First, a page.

Accountability: Does it start with the Leader or the Team?
There are so many aspects to being a leader within an organization or running a business with a team. There are also a few challenges that come with being in a leadership role and probably one of the challenges I hear about most often from leaders I work with, is accountability. First of all, how many of you out there, find it’s like pulling teeth to get your team to be accountable? How many of you feel, that accountability should come naturally, they should just know… shouldn’t they? Well, let’s dig a little deeper into this.
We all have our opinions on how leadership should be and our own experiences with leaders, but what is the deal really?
Here’s what I believe. As a leader, if you want to be successful in leading your team, there are three key components that promote accountability, setting clear expectations, good two-way communication and trust.
- Set clear expectations. If you set clear expectations from the beginning, you and your team know where you stand, everyone is clear on their roles and responsibilities and what needs to happen. It’s also a good idea to revisit the expectations regularly to ensure they still make sense. As things change and evolve within your team, your business or organization, you may want to or need to make some changes. Again this is why it’s so important to have them AND be sure your team understands them in the first place.
- Two-way communication. This means staying connected, asking questions, giving them opportunities to ask questions and sharing regular feedback AND asking for it as well. As leaders if we are all about giving feedback, but we are not open to receiving it, you will (if you’re self-aware), start to notice a decline in productivity, you may have people leaving your team or seeking other opportunities. This is a clear sign that communication is not open and honest and soon trust begins to erode. Nobody wants to work for someone who does not ask for or cannot accept feedback. You may have heard the saying, People don’t leave their job they leave their manager. Again, open, honest two-way communication is absolutely key.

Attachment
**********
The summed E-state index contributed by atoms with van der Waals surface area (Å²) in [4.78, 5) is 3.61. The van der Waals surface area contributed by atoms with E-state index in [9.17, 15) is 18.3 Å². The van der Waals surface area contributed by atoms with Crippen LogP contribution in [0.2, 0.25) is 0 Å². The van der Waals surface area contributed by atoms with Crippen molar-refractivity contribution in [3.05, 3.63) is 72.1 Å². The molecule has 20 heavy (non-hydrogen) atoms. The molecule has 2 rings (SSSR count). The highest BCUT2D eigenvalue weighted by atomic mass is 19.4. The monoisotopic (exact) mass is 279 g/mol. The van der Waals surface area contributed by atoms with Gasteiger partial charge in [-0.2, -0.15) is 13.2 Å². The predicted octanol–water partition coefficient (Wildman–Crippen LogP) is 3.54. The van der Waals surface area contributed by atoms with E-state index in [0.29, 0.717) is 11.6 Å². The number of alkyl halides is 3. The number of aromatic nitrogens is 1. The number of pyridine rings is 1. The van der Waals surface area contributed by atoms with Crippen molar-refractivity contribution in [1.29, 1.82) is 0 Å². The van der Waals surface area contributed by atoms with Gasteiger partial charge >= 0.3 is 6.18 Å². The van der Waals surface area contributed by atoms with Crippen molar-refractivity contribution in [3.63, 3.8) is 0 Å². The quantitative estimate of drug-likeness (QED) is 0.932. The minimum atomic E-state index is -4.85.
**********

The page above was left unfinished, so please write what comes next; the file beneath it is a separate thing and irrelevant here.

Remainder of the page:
- Trust. Team members typically trust their leaders, they’ll do what is asked and believe what you say is correct…until you give them a reason not to. As leaders, we need to demonstrate a level of trust with our team members as well. If you as a leader do not feel you can trust them to do what you have asked of them, then there will be little to no potential for accountability because they’re not sure of where they stand. In fact, in not allowing your team to take on a task (low risk of course, when the task is new) and fail or succeed, then you are also not allowing them to learn how to be accountable. It’s in the trying, failing and trying again that you learn best, would you agree? How good were you at managing your team when you started? You had to learn, you probably had some set-backs, but ultimately someone took a chance on you, trusted that you had it in you to manage, to lead your team and now you are succeeding.
So back to the question, does accountability begin with you, the leader or your team members? Consider this, accountability is not something you can hold, teach or something you do. Accountability is more of a behaviour, it’s something you feel and understand. Accountability is based on our own personal values, morals and beliefs. So where does this leave us? When looking for qualities in someone, what are you seeking? Skill or Will? We can teach people how to do something, but teaching people how to be someone, that is different. There must be a compelling reason for us to do something, want something, to excel. We all go to work wanting to do a good job, but what determines a “job well done?” It’s in hearing what we did well (specifically), that it matched the expectations and accomplished the goal. We can only know this when we hear it and trust the source.
When it comes to accountability, the truth of the matter is that it’s both the job of us as leaders and our teams. That said, as leaders, you start the process of building accountability through these three components; setting clear expectations, good two-way communication and trust. These are what I believe to be the pillars of accountability and it is the job of the leader to model behaviours you want to see in your team, to lead by example and to set clear expectations, promote good two-way communication and build and enable trusting relationships between you and your team.
Heather Wilson, ATC